As most of us know, Minnesota lies at the convergence of four major biomes—aspen parklands, prairie grasslands, deciduous forest, and coniferous forest. Aspen parkland dips into northwestern Minnesota from Alberta, Saskatchewan, and Manitoba. Prairie grasslands once dominated the west central and southwestern part of the state. An arm of the great eastern deciduous forest reaches up through the center part of Minnesota. And the boreal species that blanket eastern Canada, like white spruce, black spruce, tamarack, red pine and jack pine maintain a toehold in northeastern Minnesota.
For some time, observers have noted the boreal species retreating northward, while deciduous trees such as oaks and maples creep up to replace them. But it’s happening slowly, and Palik says human-introduced barriers like roads, parking lots, agricultural fields, and suburban housing developments are getting in the way. Now foresters are embracing the idea of “assisted migration.” They plant seedlings selected from tree farms just to the south of the planting area. “We have moved tree species from southern Minnesota like white oak and bitternut hickory into northern pine forests,” he explains. “They’re doing exceptionally well, showing near 100% survival, and growing well. That tells us the climate is already suitable for them here.”
This change will prompt an adjustment in the forest industry, Palik says—but that’s happened before. In the days of towering white pines, aspen was considered a weed. But because it was so abundant, the industry found ways to use it, building pulp and paper mills and introducing particleboard.
One species of particular concern is black ash. Minnesota has more than a million acres of black ash, often growing in single-species wetland woods. As many as 95 percent of the trees in these wetlands can be black ash, a species that thrives by pumping water into its dense wood. The introduced Emerald ash borer (EAB) is expected to eliminate virtually all these trees in a short time on a scale seldom seen in nature. First found in Michigan in 2002, it has killed hundreds of millions of trees in North America, including in Minnesota, where it was first found in 2009. There is hope of slowing its spread through the use of insecticides and biological controls, but many ash stands are in remote areas that are difficult to treat.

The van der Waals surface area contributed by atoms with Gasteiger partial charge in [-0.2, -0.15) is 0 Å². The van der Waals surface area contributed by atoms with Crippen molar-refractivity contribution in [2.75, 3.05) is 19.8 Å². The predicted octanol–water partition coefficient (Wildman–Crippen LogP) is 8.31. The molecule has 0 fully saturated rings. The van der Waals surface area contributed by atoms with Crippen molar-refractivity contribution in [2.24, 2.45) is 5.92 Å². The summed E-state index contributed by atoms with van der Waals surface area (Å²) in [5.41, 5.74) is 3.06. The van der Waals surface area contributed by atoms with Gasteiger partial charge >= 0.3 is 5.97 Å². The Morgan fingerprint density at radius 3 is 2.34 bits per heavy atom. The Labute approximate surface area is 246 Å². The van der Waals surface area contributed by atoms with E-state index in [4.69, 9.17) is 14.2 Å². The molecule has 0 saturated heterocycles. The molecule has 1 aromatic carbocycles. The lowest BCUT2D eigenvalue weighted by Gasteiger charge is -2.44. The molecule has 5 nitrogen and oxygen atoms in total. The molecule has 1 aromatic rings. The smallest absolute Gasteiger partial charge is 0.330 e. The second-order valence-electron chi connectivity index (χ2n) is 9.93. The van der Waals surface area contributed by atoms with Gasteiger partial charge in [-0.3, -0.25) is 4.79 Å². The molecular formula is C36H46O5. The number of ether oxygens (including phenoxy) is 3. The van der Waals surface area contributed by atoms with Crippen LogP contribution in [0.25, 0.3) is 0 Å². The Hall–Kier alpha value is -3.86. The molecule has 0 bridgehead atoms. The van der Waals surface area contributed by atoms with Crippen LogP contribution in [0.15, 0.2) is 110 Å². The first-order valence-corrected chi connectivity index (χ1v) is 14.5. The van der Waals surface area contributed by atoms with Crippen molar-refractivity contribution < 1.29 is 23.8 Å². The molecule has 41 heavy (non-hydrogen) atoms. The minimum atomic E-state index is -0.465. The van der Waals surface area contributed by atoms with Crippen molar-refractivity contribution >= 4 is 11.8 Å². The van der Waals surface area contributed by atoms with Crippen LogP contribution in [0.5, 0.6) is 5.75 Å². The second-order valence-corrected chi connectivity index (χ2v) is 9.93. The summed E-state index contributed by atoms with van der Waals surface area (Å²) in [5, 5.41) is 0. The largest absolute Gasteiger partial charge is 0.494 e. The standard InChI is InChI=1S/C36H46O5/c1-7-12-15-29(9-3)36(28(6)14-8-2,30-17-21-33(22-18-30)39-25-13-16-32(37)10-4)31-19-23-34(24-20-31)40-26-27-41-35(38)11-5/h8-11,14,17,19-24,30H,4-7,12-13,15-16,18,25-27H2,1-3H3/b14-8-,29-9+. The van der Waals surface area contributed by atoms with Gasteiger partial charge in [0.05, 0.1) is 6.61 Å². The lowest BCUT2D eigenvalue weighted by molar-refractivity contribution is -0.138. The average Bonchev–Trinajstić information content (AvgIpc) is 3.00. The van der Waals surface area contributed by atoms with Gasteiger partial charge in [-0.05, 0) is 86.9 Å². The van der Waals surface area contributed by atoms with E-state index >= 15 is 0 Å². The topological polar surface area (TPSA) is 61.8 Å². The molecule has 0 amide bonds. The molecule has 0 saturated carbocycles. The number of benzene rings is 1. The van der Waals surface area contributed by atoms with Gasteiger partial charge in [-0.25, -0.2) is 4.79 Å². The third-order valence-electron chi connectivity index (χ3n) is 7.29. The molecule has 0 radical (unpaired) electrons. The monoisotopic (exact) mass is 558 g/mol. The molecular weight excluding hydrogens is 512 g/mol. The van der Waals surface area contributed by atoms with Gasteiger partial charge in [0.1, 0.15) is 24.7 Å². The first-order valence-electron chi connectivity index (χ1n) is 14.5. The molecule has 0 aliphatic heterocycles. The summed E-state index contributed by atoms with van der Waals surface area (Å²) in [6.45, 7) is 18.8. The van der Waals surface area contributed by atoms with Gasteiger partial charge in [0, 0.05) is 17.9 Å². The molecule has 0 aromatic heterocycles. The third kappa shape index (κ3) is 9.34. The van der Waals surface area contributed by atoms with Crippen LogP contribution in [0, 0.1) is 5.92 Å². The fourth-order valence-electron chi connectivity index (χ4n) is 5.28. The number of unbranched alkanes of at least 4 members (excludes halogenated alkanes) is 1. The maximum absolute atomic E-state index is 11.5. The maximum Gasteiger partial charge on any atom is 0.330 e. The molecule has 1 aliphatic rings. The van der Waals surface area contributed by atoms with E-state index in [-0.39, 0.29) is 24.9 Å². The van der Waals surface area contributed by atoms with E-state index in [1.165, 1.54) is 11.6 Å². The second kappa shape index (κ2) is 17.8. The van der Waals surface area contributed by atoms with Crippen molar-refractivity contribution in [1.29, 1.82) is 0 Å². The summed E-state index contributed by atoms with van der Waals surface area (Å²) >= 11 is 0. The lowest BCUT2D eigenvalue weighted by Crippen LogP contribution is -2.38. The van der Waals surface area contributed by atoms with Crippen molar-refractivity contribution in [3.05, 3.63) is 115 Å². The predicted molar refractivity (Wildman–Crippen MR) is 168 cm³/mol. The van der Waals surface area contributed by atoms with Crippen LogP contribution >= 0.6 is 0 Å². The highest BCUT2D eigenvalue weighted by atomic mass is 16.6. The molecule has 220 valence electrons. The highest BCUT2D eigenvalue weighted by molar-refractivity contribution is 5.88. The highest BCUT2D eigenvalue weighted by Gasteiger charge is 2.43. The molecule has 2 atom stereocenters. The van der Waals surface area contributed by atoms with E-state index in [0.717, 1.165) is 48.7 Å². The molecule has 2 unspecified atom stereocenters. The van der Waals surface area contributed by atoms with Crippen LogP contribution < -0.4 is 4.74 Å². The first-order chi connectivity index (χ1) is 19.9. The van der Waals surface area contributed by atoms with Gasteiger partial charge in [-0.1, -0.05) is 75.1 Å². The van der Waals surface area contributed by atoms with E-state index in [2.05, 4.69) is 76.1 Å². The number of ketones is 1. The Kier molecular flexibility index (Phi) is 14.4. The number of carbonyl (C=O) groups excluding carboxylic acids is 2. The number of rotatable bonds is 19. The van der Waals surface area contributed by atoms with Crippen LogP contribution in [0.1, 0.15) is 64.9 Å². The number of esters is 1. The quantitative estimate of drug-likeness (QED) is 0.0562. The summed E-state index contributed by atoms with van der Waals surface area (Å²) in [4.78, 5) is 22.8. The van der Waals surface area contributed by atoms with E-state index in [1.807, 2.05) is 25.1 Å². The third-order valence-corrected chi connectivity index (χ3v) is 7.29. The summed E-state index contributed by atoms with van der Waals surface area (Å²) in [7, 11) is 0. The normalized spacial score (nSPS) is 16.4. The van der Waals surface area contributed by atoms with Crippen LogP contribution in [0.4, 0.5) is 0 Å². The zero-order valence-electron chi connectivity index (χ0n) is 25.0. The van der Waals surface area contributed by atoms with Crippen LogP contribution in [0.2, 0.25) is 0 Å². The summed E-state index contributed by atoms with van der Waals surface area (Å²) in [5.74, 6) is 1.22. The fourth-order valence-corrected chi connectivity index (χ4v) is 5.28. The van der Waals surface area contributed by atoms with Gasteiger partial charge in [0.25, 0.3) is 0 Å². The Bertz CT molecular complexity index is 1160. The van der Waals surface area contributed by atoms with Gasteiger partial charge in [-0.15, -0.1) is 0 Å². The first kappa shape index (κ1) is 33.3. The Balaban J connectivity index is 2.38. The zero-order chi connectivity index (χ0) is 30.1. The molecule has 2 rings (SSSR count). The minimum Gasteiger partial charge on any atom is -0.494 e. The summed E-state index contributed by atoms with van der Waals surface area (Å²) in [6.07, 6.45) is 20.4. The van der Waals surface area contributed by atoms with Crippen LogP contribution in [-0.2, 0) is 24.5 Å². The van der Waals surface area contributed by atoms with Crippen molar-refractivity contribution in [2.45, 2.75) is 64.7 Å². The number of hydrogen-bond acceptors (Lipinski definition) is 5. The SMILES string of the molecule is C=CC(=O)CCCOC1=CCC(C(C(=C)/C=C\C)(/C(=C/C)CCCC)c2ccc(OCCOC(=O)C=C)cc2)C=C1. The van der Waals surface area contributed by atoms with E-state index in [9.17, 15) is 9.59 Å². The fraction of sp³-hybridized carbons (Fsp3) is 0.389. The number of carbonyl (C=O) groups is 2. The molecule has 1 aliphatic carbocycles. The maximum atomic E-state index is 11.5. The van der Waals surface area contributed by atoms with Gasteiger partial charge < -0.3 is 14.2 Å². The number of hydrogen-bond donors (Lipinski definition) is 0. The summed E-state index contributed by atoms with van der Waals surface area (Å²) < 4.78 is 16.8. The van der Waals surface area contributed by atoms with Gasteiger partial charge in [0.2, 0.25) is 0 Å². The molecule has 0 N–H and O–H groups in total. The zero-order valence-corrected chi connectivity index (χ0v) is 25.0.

Palik is researching what happens when the black ash stands are removed in one fell swoop, and it isn’t a pretty picture. “(The land) tends to turn into cattail sedge meadows that are wetter than they were, and it’s really hard for trees to get established in that kind of setting,” he says.
On the research plots, Palik has tried planting various types of seedlings, with mixed results. Cedar typically likes wet ground, but it’s a favorite food of deer. Swamp white oak, a wetland species from southeastern Minnesota, and balsam poplar can survive. But it’s hard to plant a million acres in the short time we have before EAB fells the ash.
NRRI research suggests conversion of these sites to open swamps will lead to significant shifts in animal populations. Some amphibians might benefit from the wetter conditions, but the study concludes, “the loss of forest canopy will result in an overall decrease in bird diversity and reduced forest connectivity for all species.”
.… and those who live there
Changes in temperatures bring changes in bird populations. Laura Erickson, author of many books and a popular podcast on birds, observes many of these. One of her favorite birds, the Canada jay, is having trouble reproducing. “Most of their diet is small animals, and to get through their frigid nesting season (late January and February), they squirrel away fat and meat in tree crevices,” she says. “They have powerful salivary glands that produce a kind of food preservative that works up to about 40 degrees Fahrenheit. With the increased numbers of thaws we’re having, it’s like when you go on vacation: when the power goes out for a few days, your food is spoiled. They’re directly impacted by mild winters in a very bad way.”